This behavior reinforces gender norms as children are learning about their gender identities. Social pressure from other children to conform to gender norms is particularly strong from age four to eight, perhaps because children's early concepts of sex roles (and many other rules of society) tend to be written in black and white, with a more flexible understanding emerging later in development. We know a neuroscientist couple whose son was best friends with a girl throughout the preschool years. When he was six, his male friends at summer camp let him know that playing with girls was unacceptable. Now their son will only see his female friend inside the house, with everyone involved sworn to secrecy so the other boys won't find out. Single-sex groups often act in such a way to communicate and enforce gender-specific behaviors.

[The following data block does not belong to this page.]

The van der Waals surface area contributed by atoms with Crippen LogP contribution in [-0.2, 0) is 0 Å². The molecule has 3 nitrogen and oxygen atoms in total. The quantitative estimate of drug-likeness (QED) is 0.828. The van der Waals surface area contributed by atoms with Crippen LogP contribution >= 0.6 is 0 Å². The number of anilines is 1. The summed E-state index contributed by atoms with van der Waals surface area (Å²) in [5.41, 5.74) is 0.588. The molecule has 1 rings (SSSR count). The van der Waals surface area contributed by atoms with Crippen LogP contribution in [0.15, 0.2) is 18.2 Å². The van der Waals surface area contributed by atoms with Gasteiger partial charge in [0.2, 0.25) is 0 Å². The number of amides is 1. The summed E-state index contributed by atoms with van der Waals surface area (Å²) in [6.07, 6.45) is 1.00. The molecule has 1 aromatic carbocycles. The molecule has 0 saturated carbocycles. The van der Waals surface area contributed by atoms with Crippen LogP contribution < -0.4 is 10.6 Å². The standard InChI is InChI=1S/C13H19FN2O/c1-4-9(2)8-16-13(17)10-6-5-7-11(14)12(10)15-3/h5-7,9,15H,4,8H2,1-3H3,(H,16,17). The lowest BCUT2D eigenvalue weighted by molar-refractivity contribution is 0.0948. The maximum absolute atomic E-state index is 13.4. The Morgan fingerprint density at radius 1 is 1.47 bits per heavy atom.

Sex differences in behavior give girls a medium-sized advantage over boys in the classroom, where girls get better grades in high school and col­lege. Girls' brains mature earlier than boys' brains, with the peak volumes of most brain structures occurring one to three years sooner in girls. Girls are moderately better at inhibitory control (d' of 0.4)—that is, sitting still and concentrating on their task—so the classroom culture is more friendly to girls. On average, girls are a bit more advanced in some areas of verbal development when starting school. Boys lag at fine motor coordination (d' of 0.6), giving them a moderate disadvantage in the ability to write letters, the largest sex difference in academic performance as school begins. These gaps persist through high school, with boys continuing to score lower on tests of both reading and writing.